Non-Language Characteristics of Instructional Services for Language-Minority Students.
Laosa, Luis M.
National Clearinghouse for Bilingual Education, Washington, DC
No of pages:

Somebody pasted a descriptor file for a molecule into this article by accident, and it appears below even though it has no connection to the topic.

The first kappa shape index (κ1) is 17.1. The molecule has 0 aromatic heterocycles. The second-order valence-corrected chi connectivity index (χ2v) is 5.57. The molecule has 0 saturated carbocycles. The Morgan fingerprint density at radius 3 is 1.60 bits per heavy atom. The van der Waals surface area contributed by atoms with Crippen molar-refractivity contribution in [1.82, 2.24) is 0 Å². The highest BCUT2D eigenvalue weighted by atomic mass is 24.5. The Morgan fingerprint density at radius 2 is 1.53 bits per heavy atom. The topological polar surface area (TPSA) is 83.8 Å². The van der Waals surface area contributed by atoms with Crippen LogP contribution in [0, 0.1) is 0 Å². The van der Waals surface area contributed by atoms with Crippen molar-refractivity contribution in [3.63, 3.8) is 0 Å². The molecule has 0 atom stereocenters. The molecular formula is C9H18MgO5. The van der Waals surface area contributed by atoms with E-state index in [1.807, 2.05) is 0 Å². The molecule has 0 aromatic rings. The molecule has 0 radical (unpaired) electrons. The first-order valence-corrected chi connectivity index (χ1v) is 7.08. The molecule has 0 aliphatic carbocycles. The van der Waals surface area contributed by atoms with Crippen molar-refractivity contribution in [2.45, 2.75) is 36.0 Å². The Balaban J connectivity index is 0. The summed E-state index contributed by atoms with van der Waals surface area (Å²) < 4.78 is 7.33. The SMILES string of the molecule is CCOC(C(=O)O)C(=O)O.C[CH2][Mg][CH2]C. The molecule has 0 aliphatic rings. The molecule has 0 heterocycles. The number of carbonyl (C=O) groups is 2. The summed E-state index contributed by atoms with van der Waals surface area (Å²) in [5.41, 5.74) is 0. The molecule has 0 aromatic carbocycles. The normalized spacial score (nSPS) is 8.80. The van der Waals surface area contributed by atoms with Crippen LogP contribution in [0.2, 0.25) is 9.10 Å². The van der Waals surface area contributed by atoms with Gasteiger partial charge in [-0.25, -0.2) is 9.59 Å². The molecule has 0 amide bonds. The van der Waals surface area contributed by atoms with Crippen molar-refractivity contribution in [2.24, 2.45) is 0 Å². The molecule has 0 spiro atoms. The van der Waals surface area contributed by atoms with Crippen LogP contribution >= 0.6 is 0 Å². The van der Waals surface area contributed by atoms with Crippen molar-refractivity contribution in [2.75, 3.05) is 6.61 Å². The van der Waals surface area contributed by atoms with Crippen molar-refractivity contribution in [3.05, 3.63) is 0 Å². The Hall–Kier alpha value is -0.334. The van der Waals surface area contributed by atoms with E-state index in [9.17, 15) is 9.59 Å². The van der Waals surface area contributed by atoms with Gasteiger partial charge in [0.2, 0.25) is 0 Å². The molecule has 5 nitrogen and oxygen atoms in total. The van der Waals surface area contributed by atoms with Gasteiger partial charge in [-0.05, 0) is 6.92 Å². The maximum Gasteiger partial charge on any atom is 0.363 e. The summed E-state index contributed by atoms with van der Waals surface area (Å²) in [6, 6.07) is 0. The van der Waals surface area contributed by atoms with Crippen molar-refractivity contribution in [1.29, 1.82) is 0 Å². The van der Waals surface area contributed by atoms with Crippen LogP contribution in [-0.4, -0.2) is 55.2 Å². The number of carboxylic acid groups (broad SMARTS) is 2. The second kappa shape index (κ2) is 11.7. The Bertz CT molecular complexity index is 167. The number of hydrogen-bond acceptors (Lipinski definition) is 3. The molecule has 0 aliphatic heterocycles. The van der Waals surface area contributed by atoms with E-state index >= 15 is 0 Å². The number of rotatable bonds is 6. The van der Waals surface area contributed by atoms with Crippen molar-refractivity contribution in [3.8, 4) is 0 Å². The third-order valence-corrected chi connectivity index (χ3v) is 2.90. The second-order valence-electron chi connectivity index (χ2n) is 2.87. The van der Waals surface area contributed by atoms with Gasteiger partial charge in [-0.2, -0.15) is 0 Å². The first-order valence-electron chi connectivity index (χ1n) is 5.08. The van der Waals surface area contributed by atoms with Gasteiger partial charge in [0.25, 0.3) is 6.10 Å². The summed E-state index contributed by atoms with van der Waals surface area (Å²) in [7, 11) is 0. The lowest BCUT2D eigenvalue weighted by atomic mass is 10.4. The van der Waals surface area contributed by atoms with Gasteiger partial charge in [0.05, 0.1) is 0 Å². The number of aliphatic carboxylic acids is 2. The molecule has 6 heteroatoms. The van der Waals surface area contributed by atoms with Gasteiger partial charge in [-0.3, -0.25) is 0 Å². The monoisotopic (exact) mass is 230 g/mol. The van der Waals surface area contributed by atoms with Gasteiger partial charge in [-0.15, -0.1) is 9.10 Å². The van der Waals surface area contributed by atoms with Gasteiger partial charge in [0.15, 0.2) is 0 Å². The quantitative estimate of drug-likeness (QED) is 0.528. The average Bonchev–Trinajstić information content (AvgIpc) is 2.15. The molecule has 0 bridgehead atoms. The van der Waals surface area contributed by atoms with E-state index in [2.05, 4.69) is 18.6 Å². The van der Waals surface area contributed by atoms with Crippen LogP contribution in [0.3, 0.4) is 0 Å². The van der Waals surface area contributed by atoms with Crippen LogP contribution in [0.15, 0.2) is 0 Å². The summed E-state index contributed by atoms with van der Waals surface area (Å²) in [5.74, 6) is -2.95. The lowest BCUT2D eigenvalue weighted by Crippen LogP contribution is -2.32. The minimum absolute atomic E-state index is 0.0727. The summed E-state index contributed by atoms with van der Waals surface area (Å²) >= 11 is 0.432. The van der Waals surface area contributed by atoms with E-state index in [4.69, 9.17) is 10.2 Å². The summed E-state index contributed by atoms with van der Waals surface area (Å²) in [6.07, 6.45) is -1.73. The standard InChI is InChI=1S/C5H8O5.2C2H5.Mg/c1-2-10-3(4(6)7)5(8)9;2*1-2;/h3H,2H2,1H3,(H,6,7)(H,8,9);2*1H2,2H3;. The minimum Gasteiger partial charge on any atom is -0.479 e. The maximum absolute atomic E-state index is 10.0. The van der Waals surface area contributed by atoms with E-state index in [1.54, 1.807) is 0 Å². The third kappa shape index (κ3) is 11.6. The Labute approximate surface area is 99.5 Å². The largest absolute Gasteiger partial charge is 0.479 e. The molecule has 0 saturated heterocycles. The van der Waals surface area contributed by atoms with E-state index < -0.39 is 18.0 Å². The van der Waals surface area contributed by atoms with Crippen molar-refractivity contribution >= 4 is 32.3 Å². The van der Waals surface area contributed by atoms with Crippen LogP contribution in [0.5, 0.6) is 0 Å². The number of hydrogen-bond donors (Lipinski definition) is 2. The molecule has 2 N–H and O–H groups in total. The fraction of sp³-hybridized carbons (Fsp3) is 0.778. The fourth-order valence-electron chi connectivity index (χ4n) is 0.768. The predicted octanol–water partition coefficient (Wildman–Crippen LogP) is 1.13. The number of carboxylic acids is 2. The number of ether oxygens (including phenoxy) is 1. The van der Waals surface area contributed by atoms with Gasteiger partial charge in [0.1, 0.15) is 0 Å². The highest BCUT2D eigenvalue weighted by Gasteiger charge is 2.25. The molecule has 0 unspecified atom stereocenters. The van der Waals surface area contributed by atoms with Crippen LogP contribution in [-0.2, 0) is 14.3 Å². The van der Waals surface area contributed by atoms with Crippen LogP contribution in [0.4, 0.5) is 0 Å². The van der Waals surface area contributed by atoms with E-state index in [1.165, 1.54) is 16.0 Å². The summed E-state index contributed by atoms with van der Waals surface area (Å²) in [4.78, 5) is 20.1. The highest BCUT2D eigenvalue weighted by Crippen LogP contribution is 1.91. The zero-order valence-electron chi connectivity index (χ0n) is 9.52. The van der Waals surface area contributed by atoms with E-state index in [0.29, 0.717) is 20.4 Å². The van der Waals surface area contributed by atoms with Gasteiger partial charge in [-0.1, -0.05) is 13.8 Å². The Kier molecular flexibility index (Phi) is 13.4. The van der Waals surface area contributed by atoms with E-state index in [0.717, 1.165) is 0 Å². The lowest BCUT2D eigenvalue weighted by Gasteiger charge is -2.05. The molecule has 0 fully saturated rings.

Educational policies toward immigrant and language-minority populations are a matter of considerable debate, as is the scientific research that forms the basis for these policies. This study examined the educational programs and instructional services that public elementary schools in the United States mainland (state of New Jersey) provided to children arriving from Puerto Rico (N= 251 children, 155 classrooms, 71 schools). The data show that the various types of school programs that educators design especially for language-minority students (such as English-as-a-Second-Language and bilingual education programs) differ from each other and from mainstream English-monolingual programs not only in the features that pertain to the language of instruction but also in other characteristics, frequently overlooked: for example, the number and types of instructors per student, instructors' qualifications, and fragmentation of instruction. These program characteristics are, at least in theory, as likely to influence student achievement as are those that pertain to the language of instruction. The findings raise questions about the validity of conclusions often drawn from studies of the effectiveness of bilingual education or other school programs for language-minority populations. (Contains 24 references.) (Author)